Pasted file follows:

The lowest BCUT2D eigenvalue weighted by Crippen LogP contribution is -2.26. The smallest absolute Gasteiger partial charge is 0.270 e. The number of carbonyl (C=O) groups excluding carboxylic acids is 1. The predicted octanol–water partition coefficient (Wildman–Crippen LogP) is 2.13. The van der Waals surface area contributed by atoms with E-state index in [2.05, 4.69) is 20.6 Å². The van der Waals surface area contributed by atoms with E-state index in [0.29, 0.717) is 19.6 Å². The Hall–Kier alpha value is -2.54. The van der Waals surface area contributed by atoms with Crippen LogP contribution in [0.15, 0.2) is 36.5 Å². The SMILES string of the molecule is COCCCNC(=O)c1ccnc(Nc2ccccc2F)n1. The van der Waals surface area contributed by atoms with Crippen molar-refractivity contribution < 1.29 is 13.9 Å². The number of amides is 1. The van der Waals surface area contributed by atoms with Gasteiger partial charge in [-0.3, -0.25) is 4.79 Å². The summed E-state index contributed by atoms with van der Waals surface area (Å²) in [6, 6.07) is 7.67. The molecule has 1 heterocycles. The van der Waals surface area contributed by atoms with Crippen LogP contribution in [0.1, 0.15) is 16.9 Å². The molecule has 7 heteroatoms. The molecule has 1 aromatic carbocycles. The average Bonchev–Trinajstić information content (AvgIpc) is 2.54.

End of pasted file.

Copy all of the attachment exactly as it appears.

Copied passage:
The lowest BCUT2D eigenvalue weighted by Crippen LogP contribution is -2.26. The smallest absolute Gasteiger partial charge is 0.270 e. The number of carbonyl (C=O) groups excluding carboxylic acids is 1. The predicted octanol–water partition coefficient (Wildman–Crippen LogP) is 2.13. The van der Waals surface area contributed by atoms with E-state index in [2.05, 4.69) is 20.6 Å². The van der Waals surface area contributed by atoms with E-state index in [0.29, 0.717) is 19.6 Å². The Hall–Kier alpha value is -2.54. The van der Waals surface area contributed by atoms with Crippen LogP contribution in [0.15, 0.2) is 36.5 Å². The SMILES string of the molecule is COCCCNC(=O)c1ccnc(Nc2ccccc2F)n1. The van der Waals surface area contributed by atoms with Crippen molar-refractivity contribution < 1.29 is 13.9 Å². The number of amides is 1. The van der Waals surface area contributed by atoms with Gasteiger partial charge in [-0.3, -0.25) is 4.79 Å². The summed E-state index contributed by atoms with van der Waals surface area (Å²) in [6, 6.07) is 7.67. The molecule has 1 heterocycles. The van der Waals surface area contributed by atoms with Crippen LogP contribution in [0.1, 0.15) is 16.9 Å². The molecule has 7 heteroatoms. The molecule has 1 aromatic carbocycles. The average Bonchev–Trinajstić information content (AvgIpc) is 2.54.